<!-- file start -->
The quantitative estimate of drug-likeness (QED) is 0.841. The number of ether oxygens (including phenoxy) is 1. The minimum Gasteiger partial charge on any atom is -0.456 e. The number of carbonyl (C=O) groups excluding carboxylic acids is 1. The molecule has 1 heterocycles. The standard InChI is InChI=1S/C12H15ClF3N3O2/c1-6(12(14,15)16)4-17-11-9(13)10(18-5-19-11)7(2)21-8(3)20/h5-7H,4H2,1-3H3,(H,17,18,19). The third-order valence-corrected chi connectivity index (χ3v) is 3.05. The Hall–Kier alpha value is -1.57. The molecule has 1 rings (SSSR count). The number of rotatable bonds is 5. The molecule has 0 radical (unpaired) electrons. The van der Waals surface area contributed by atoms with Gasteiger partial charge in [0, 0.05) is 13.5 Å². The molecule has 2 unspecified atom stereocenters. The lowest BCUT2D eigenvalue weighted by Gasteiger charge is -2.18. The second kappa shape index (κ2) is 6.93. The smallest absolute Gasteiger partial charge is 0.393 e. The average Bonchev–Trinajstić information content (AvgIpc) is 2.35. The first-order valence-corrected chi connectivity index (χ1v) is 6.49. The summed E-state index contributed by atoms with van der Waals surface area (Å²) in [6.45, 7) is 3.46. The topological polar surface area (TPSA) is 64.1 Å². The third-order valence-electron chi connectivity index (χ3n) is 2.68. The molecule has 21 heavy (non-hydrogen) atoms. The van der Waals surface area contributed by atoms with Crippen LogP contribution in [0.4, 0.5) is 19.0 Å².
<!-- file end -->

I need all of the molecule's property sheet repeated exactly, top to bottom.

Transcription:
The quantitative estimate of drug-likeness (QED) is 0.841. The number of ether oxygens (including phenoxy) is 1. The minimum Gasteiger partial charge on any atom is -0.456 e. The number of carbonyl (C=O) groups excluding carboxylic acids is 1. The molecule has 1 heterocycles. The standard InChI is InChI=1S/C12H15ClF3N3O2/c1-6(12(14,15)16)4-17-11-9(13)10(18-5-19-11)7(2)21-8(3)20/h5-7H,4H2,1-3H3,(H,17,18,19). The third-order valence-corrected chi connectivity index (χ3v) is 3.05. The Hall–Kier alpha value is -1.57. The molecule has 1 rings (SSSR count). The number of rotatable bonds is 5. The molecule has 0 radical (unpaired) electrons. The van der Waals surface area contributed by atoms with Gasteiger partial charge in [0, 0.05) is 13.5 Å². The molecule has 2 unspecified atom stereocenters. The lowest BCUT2D eigenvalue weighted by Gasteiger charge is -2.18. The second kappa shape index (κ2) is 6.93. The smallest absolute Gasteiger partial charge is 0.393 e. The average Bonchev–Trinajstić information content (AvgIpc) is 2.35. The first-order valence-corrected chi connectivity index (χ1v) is 6.49. The summed E-state index contributed by atoms with van der Waals surface area (Å²) in [6.45, 7) is 3.46. The topological polar surface area (TPSA) is 64.1 Å². The third-order valence-electron chi connectivity index (χ3n) is 2.68. The molecule has 21 heavy (non-hydrogen) atoms. The van der Waals surface area contributed by atoms with Crippen LogP contribution in [0.4, 0.5) is 19.0 Å².